European banks expected to bid for Germany’s IKB, say sources-Reuters

(Reuters) – Private equity investor Lone Star is expected to receive bids from some large European banks for corporate bank IKB, one of Germany’s high-profile victims of the financial crisis, two people familiar with the transaction said.

IKB was the first German bank to require a bailout during the crisis and has become one of the first to be put up for sale during a health check on Europe’s banks this year by regulators.

The bank, known before the crisis mainly as a lender to mid-sized German companies, has described the demands of the banking industry check-up as “surprisingly harsh”.

Potential bidders such as HSBC, BNP Paribas , Societe Generale, Santander and SEB received information packages on IKB in early March and have been asked to return with non-binding offers by a mid-April deadline, the people said.

Some of these banks, which all aim to expand their business with medium-sized German companies, are only interested in the corporate lending activities and not the whole bank, they added.

Lone Star, which owns 91.5 percent of IKB, has allowed bidders to consider buying parts of IKB and will likely ask for more money for its most prized assets.

“Shedding just the corporate loan business would mean that Lone Star pay itself for winding down the remaining assets, like IKB’s leasing business or back-office operations,” one of the sources said. The source added that some of the bidders could attach that part of the business to their own corporate lending operations and generate significant benefits.

Any bidder interested only in IKB’s crown asset – a roughly 10 billion euro book of loans to German corporate clients – may have to pay up to 1.2-1.3 billion euros, in line with the valuation of peers, which trade at 1.5 times book value, another source said.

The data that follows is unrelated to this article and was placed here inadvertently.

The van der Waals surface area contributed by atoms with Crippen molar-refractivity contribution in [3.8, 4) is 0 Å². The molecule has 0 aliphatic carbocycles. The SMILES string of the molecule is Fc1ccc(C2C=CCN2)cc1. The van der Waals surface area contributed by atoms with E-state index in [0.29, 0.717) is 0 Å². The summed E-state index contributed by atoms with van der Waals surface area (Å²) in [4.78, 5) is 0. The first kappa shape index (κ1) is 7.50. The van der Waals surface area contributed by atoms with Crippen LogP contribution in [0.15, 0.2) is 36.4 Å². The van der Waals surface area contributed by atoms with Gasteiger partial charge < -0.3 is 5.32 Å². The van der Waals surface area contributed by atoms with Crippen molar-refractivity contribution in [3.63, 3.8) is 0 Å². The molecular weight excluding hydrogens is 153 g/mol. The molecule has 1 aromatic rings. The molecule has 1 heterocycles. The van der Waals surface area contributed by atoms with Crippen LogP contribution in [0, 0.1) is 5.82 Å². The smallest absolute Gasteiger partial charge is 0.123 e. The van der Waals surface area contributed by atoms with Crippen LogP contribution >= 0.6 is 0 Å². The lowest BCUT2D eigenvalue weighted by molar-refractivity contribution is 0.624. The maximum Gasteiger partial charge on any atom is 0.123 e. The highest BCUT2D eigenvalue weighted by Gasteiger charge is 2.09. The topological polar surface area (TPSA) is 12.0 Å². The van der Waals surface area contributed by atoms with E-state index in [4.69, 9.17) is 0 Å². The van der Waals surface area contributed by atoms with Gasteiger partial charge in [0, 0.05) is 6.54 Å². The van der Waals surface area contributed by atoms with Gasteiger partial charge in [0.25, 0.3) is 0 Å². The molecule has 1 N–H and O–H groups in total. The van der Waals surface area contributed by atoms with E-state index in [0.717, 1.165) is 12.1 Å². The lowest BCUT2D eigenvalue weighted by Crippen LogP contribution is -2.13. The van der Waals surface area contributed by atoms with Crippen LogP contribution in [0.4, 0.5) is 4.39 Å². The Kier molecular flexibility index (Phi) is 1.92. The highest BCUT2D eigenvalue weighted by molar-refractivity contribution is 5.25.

IKB required several bailouts from development bank KfW and the German state after its off-balance sheet investment vehicles ran into funding problems in 2007.

Following the rescues, IKB was taken over by KfW, which sold it to Lone Star in August 2008 for 137 million euros.

In December, U.S. investor Lone Star showed it was ready to exit its German banking assets when selling property lender Corealcredit to Aareal Bank in a 342-million-euro deal.

Bankers said a sale of IKB – which posted a profit of 39 million euros for the nine-months to December – to a rival with a strong balance sheet could help the German bank pass the European bank health checks.

IKB is the smallest German bank deemed important enough to be supervised from November by the European Central Bank rather than the national regulator. IKB said last year it could meet the ECB’s demands, but it would not be easy.

IKB, HSBC, BNP Paribas, Societe Generale, Santander and SEB declined to comment, while Lone Star was not available for comment.

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